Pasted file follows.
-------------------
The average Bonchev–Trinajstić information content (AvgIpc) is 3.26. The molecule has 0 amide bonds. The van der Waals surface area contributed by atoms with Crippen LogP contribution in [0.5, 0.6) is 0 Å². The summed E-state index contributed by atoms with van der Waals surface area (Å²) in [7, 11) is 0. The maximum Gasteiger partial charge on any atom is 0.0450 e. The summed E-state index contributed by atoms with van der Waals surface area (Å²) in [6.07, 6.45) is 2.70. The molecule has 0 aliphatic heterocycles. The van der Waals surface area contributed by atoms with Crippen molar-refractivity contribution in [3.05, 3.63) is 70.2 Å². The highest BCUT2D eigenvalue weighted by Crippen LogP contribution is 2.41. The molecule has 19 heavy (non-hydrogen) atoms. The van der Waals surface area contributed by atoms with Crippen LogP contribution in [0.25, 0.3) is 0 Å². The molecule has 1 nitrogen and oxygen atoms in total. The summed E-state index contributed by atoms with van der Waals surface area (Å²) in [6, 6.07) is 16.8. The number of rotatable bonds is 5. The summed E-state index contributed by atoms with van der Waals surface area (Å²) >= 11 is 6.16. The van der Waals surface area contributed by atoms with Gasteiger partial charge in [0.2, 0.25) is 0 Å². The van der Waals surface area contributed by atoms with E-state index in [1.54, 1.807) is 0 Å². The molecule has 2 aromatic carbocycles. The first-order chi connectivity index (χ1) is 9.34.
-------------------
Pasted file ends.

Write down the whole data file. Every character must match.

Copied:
The average Bonchev–Trinajstić information content (AvgIpc) is 3.26. The molecule has 0 amide bonds. The van der Waals surface area contributed by atoms with Crippen LogP contribution in [0.5, 0.6) is 0 Å². The summed E-state index contributed by atoms with van der Waals surface area (Å²) in [7, 11) is 0. The maximum Gasteiger partial charge on any atom is 0.0450 e. The summed E-state index contributed by atoms with van der Waals surface area (Å²) in [6.07, 6.45) is 2.70. The molecule has 0 aliphatic heterocycles. The van der Waals surface area contributed by atoms with Crippen molar-refractivity contribution in [3.05, 3.63) is 70.2 Å². The highest BCUT2D eigenvalue weighted by Crippen LogP contribution is 2.41. The molecule has 19 heavy (non-hydrogen) atoms. The van der Waals surface area contributed by atoms with Crippen LogP contribution in [0.25, 0.3) is 0 Å². The molecule has 1 nitrogen and oxygen atoms in total. The summed E-state index contributed by atoms with van der Waals surface area (Å²) in [6, 6.07) is 16.8. The number of rotatable bonds is 5. The summed E-state index contributed by atoms with van der Waals surface area (Å²) >= 11 is 6.16. The van der Waals surface area contributed by atoms with Gasteiger partial charge in [0.2, 0.25) is 0 Å². The van der Waals surface area contributed by atoms with E-state index in [1.54, 1.807) is 0 Å². The molecule has 2 aromatic carbocycles. The first-order chi connectivity index (χ1) is 9.34.